With the song “Cheap Seats,” Aaron Watson states his claim of being an alternative to ‘Nashville country.’ “You finally offered me a seat there at the table,” Watson sings, addressing the Nashville mainstream directly, “then laughed and pulled the chair right out from under me.” Later he advises, “You can keep your rigged up radio.” Over a bass-y guitar groove worthy of Waylon Jennings, Watson asserts how his music is aimed straight at at his fans, without the middleman (Nashville) in between. He may not be willing to play the music business game, but Unwanted Man offers living proof that he sure knows how to create lively, meaningful country music.
The album’s title track ("Unwanted Man") turns the outlaw post office poster description on its head by stating how, now that he’s found true love, he’s no longer an unwanted man. It’s a lovely, gentle song about romantic devotion that goes both ways, from him and her. There are plenty of fine songs filling out this 11-song release. “The Old Man Said,” for instance puts a dying man’s wisdom into song lyrics, while “Heck Of A Song” explains that, while difficult circumstances may be hurtful, they at least sometimes lead to great songs. The latter lyric includes a verse about a fistfight outside SoCal’s famous Troubadour. Whether this event is factual or not, though, it makes for one heck of a song verse.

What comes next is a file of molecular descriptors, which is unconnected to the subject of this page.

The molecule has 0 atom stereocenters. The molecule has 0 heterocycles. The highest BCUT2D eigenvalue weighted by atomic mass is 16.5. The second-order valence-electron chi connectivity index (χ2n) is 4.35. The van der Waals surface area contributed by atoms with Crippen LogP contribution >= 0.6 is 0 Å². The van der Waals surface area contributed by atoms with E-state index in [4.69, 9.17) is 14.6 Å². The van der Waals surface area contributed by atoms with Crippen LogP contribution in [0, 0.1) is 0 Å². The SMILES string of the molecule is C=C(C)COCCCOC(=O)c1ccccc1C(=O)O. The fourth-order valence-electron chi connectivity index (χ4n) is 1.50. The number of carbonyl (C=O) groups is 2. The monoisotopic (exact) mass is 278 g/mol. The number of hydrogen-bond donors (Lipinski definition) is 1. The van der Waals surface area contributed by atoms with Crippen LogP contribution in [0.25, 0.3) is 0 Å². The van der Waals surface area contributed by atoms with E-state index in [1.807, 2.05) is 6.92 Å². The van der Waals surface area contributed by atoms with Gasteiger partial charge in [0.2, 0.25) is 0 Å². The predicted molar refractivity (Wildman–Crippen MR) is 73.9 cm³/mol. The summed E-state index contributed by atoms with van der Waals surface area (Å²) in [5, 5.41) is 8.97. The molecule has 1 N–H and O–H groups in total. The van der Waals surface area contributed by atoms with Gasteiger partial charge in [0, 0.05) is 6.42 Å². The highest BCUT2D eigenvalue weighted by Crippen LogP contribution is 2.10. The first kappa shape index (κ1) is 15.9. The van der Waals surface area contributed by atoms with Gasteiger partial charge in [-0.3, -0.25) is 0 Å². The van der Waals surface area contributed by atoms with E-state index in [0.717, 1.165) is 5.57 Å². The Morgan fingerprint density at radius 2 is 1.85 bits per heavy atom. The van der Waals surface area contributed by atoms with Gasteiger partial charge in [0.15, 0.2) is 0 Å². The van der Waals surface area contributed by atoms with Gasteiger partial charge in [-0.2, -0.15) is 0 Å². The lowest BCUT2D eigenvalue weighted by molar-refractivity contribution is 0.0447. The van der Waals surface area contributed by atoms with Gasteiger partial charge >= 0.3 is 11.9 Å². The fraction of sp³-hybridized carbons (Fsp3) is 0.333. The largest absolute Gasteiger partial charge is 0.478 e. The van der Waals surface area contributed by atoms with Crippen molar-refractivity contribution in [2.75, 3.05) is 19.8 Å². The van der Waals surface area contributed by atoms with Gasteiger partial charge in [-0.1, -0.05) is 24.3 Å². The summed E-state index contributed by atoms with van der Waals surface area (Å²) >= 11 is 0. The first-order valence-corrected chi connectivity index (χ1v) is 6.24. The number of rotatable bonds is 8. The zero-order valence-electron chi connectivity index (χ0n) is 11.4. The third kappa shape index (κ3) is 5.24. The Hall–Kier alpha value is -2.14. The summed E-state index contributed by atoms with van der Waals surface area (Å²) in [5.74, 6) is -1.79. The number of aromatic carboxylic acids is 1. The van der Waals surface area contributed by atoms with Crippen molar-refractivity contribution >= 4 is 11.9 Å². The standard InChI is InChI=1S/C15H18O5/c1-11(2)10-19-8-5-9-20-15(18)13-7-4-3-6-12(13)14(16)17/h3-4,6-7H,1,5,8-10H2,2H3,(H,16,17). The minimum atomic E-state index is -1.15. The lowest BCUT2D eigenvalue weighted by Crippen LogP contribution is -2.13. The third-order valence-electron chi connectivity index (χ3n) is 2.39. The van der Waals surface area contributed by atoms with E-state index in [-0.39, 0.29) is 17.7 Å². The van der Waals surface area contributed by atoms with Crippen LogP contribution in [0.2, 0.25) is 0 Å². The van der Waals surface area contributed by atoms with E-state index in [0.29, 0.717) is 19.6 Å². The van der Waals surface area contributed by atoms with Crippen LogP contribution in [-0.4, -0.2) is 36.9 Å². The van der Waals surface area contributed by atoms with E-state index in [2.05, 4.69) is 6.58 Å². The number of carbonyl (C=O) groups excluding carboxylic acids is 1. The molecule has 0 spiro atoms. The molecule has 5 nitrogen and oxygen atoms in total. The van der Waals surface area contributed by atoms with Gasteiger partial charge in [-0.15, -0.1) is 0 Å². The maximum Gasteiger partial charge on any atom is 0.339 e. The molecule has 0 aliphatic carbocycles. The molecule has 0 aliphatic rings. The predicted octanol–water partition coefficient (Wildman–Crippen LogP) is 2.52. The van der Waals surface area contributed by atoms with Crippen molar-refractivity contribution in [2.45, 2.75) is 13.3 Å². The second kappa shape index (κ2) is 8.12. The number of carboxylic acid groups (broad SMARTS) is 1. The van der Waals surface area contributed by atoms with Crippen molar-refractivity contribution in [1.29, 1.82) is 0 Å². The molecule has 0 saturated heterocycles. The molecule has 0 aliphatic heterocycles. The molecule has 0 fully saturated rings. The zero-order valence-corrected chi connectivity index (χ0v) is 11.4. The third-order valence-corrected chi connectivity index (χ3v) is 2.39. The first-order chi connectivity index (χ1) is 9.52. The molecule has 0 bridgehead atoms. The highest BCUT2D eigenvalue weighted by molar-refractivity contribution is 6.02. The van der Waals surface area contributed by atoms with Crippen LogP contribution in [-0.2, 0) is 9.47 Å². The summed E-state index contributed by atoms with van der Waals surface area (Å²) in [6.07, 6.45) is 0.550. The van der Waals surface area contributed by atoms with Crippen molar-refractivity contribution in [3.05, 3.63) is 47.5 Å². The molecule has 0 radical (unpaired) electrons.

Unwanted Man is also built upon great country instrumentation throughout. A perfect example is “Dancing Around The Truth,” which is saturated in steel guitar. Watson also makes it work, even when the arrangement is sparse, as with the mostly acoustic “One In A Life,” which also incorporates some unobtrusive orchestration.
It’s sad that, presumably, the Nashville music community mistreated Aaron Watson in the past. But once again, he’s turned his experiences into one heck of a song. With that said, though, it sure would be wonderful to hear many of Unwanted Man's songs coming through commercial radio. Watson is just too good to ignore.